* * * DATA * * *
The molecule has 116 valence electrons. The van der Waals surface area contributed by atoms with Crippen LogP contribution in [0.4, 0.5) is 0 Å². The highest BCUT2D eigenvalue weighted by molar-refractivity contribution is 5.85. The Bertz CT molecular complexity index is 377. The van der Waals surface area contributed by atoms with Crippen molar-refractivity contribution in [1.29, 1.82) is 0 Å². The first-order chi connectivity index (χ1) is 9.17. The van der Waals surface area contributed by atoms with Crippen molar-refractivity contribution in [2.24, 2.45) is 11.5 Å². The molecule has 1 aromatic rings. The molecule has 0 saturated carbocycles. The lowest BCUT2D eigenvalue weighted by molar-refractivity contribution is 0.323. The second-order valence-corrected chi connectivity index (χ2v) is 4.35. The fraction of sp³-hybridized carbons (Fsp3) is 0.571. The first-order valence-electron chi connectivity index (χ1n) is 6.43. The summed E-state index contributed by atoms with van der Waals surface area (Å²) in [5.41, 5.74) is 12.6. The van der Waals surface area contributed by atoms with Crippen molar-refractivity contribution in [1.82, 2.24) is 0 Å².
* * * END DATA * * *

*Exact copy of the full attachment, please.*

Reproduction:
The molecule has 116 valence electrons. The van der Waals surface area contributed by atoms with Crippen LogP contribution in [0.4, 0.5) is 0 Å². The highest BCUT2D eigenvalue weighted by molar-refractivity contribution is 5.85. The Bertz CT molecular complexity index is 377. The van der Waals surface area contributed by atoms with Crippen molar-refractivity contribution in [1.29, 1.82) is 0 Å². The first-order chi connectivity index (χ1) is 9.17. The van der Waals surface area contributed by atoms with Crippen molar-refractivity contribution in [2.24, 2.45) is 11.5 Å². The molecule has 1 aromatic rings. The molecule has 0 saturated carbocycles. The lowest BCUT2D eigenvalue weighted by molar-refractivity contribution is 0.323. The second-order valence-corrected chi connectivity index (χ2v) is 4.35. The fraction of sp³-hybridized carbons (Fsp3) is 0.571. The first-order valence-electron chi connectivity index (χ1n) is 6.43. The summed E-state index contributed by atoms with van der Waals surface area (Å²) in [5.41, 5.74) is 12.6. The van der Waals surface area contributed by atoms with Crippen molar-refractivity contribution in [1.82, 2.24) is 0 Å².